Today many Indians are celebrating the 70th anniversary of the founding of the country. Pakistan celebrated yesterday. In 1947 there was West and East Pakistan, but the latter is now an independent country called Bangladesh. We should also not forget another country to the east which was then part of British India. It was later called Burma but that is another story.
BBC Radio 4 produced a number of programmes to celebrate the event. As most of you will know, that area played an important role in my life during the 1970s and 1980s. If you read the little ‘blurb’ top left of my blog you can note that the biggest mistake in my life was leaving India. I should never have got on that plane. My heart is still in the Hindi speaking parts of north India such as Hapur in Uttar Pradesh.
I enjoyed the programmes and learnt about the role that Cyril Radcliffe (1899-1977) played. He was the son of a British Army Captain and studied law at Oxford University. Appointed King’s Counsel in 1935 and Director General of the Ministry of Information in 1941. He picked up a Knighthood in 1944 and returned to the Bar in 1945. A solid background in law and administration.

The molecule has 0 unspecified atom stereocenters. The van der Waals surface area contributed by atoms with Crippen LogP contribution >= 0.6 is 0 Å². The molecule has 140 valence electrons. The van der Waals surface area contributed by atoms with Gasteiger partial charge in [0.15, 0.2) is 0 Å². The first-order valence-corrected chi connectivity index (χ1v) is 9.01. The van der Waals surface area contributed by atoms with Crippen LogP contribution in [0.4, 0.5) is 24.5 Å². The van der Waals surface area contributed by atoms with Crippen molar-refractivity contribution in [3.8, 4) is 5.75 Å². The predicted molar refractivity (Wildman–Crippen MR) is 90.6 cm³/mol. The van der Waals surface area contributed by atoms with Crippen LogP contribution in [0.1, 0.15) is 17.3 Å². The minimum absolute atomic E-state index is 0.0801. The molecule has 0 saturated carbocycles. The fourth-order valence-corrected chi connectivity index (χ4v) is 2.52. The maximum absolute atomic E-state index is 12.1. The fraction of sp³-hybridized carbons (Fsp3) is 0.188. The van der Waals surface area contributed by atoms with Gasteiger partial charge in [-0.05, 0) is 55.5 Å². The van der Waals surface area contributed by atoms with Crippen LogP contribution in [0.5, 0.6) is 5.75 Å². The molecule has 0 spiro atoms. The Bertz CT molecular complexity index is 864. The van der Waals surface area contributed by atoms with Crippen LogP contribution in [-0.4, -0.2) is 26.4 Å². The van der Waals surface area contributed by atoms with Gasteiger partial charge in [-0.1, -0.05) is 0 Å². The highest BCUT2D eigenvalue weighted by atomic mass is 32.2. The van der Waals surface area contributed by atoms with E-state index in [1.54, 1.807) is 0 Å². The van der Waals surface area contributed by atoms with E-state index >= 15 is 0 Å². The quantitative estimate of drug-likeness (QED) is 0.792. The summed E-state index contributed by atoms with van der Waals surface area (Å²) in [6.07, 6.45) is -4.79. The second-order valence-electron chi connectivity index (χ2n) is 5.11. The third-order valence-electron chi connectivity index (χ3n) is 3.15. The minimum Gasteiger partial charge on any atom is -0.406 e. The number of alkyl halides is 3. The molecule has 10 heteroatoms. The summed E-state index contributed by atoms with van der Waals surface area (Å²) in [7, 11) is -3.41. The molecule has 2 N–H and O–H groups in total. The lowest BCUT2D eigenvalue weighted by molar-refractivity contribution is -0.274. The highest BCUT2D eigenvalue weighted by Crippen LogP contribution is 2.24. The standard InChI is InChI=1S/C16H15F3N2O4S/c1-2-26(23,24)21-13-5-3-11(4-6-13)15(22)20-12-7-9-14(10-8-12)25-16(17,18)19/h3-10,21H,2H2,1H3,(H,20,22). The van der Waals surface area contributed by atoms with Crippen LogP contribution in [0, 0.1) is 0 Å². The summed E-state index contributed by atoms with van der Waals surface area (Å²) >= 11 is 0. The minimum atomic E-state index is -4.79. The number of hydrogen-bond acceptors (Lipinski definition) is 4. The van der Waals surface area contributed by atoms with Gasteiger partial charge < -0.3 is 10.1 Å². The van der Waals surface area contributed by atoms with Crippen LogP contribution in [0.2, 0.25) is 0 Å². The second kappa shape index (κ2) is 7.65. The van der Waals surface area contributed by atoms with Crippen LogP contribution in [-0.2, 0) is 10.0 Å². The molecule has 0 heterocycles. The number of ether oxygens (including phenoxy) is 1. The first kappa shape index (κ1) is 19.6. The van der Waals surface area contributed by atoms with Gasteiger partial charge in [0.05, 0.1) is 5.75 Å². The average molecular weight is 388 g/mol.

Then came a special appointment. Chairman of two boundary commissions to draw up the borders which created India and West-East Pakistan. He had never been to India before. He arrived on 8 July 1947 and had 5 weeks to carve up the Indian sub-continent. Bengal and Punjab were split in half, 14 million people moved over the new borders, an estimated 1 million were killed in the following violence and millions more injured. On hearing that news he declined his salary and returned to England. Some of the borders are still contested with thousands of armed soldiers facing each other.
Here are some nice flowers to mark a special anniversary and for the innocents who died.